*r*of assumed spherical shape with time

*t*. No attempt has been made at present to include changes in particle shape or in the distribution of particle size during coarsening, though it is acknowledged that these can be important effects. According to Rylands et al. [16], the size evolution in each annealing sequence is:

*Q*is the activation energy for volume diffusion of Cu atoms between particles which is equal to 136kJ/mol,

*R*is the universal gas constant,

*t*is the process annealing time and the bulk diffusion coefficient

*n*= 3 is considered in the simulations.

*k*

_{0}is then obtained by fitting the predicted particle radius presented in Table 2 and equal to 4.5 ·10

^{ − 13}K·m

^{3}/s.

Volume fraction and size of the particles calculated for different stretching and consecutive heat treatments

Condition | Vol. frac (%) | Size (m) |
---|---|---|

T3 | 1.3 | 5.0 ·10 |

T3+HT | 1.3 | 13.4 ·10 |

T3+HT+2 to 6% stretch+HT | 1.3 | 16.6 ·10 |

### Static recovery model

The term “recovery” refers to the restoration of material properties back to their original or undeformed state after deformation and prior to recrystallization [17]. Static recovery is specifically attributed to the process that occurs after deformation whereas dynamic recovery takes place during the course of deformation. It is well known that recovery of most metals is primarily due to changes in the dislocation structure [18]. Dislocation recovery is not a simple microstructural change, but is constituted by a series of events: dislocation tangling immediately after deformation, dislocation cell formation, annihilation of dislocations within cells, subgrain formation and subgrain growth [13, 18].

*t*is the annealing time. The recovery kinetics parameters

*B*and

*q*are material and temperature dependent and fitted for the temperature of interest. Usually the exponent

*q*is found to be in the range of 3 to 5; and

*q*= 4 is chosen in this work.

The fully soft dislocation density is taken as \(\rho_{\text{0}}=10^{11}\mathrm{m^{-2}}\) According to the experimental results, 20min. annealing at 340°C is supposed to be enough to obtain a fully recovered microstructure. The parameter *B* is then chosen in such a way that \(\rho_{\text{i}}\) gets close to \(\rho_{\text{0}}\) after 20min. annealing at 340°C. It is found that after a sharp decrease, \(\rho_{\text{i}}\) decreases only slowly with time, whatever the value of *B*. A value of *B* = 0.1s^{ − 1} is chosen as a compromise between the value of \(\rho_{\text{i}}\) after 20min. annealing at 340°C and the rate of decrease of \(\rho_{\text{i}}\) at the beginning of annealing.

## The yield criterion

*σ*

_{1}>

*σ*

_{2}. For the situations where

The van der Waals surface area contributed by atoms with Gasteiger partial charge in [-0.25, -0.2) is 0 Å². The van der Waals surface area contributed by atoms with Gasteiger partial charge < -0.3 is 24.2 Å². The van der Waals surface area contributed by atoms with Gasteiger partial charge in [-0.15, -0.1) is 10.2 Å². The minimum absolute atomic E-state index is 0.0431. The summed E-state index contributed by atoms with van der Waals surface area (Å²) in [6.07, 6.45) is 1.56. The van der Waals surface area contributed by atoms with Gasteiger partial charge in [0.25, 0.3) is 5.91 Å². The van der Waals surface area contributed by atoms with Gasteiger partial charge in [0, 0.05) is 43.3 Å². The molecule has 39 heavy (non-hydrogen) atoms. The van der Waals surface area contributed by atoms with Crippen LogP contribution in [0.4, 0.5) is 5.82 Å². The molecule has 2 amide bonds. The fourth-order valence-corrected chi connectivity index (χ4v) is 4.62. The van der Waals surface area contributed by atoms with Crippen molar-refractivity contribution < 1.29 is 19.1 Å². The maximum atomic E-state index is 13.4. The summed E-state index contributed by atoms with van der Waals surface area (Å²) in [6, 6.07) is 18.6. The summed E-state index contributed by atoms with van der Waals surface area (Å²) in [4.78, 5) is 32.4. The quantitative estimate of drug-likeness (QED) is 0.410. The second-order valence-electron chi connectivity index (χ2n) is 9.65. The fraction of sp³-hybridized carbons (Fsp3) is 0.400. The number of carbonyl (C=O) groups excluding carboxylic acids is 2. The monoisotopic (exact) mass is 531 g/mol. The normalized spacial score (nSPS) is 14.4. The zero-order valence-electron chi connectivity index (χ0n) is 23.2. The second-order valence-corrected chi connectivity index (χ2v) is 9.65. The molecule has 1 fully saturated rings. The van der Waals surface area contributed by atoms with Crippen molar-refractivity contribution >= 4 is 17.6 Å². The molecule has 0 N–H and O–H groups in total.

*σ*

_{1}<

*σ*

_{2}can be determined if the sample is rotated by 90°. The compressive part of the yield locus is usually not measured from the experiments, but is defined by assuming that the initial yield stress in compression is equal to that in tension.

Anisotropy of the sheet is captured by using the flow stresses of the experiments under different angles with respect to the rolling direction. The flow stresses on intermediate angles are defined by a harmonic interpolation function.

Measured stress and strain ratios for the AA 2024-O sheet (Vegter yield locus data)

Angle with RD | 0° | 45° | 90° |
---|---|---|---|

\((\sigma_1/\sigma_1^{\text{RD}})_{\text{un}}\) | 1.0 | 0.98 | 0.99 |

\(f_{\text{ps}}\) | 1.14 | 1.1 | 1.09 |

\(f_{\text{sh}}\) | 0.576 | 0.579 | 0.577 |

\(f_{\text{bi}}\) | 0.96 | ||

| 0.52 | 0.67 | 0.52 |

\((\varepsilon_2/\varepsilon_1)_{\text{bi}}\) | 1.0635 |

## Stretch forming of aircraft skin experiments

^{TM}strain measurement system [21] has been used to measure the strains after stretch forming. This system is based on 3D image processing. Digital photos are taken from different positions of the product and some beacons. The strains are calculated from the recognized grid points and beacons (Fig. 6) using photogrammetry.

A correction in the thickness calculation must be considered as it was calculated from the strains measured on the outer plane of the sheet instead of the midplane. In this case the thickness is corrected up to 0.1mm, as was confirmed by direct thickness measurements at the edges.

## Finite element simulations

It can be seen in Fig. 7 that the initial shape of the sheet is curved, which agrees with the industrial practice as the sheet is slightly bent before clamping it into the machine. The initial curvature is modeled by taking the initial shape of the sheet equal to a shallow cosine. This shape is equal to the shape of the buckle mode of a compressed sheet. In this example the edges of the sheet are moved only 15mm inwards. It is assumed that this bend causes no stresses and plastic deformations in the sheet. By modeling this initial cosine shape it is ensured that the sheet deforms in the correct upward direction, when the sheet is draped around the die in the first part of the stretch process. This also avoids numerical instabilities during the finite element simulation.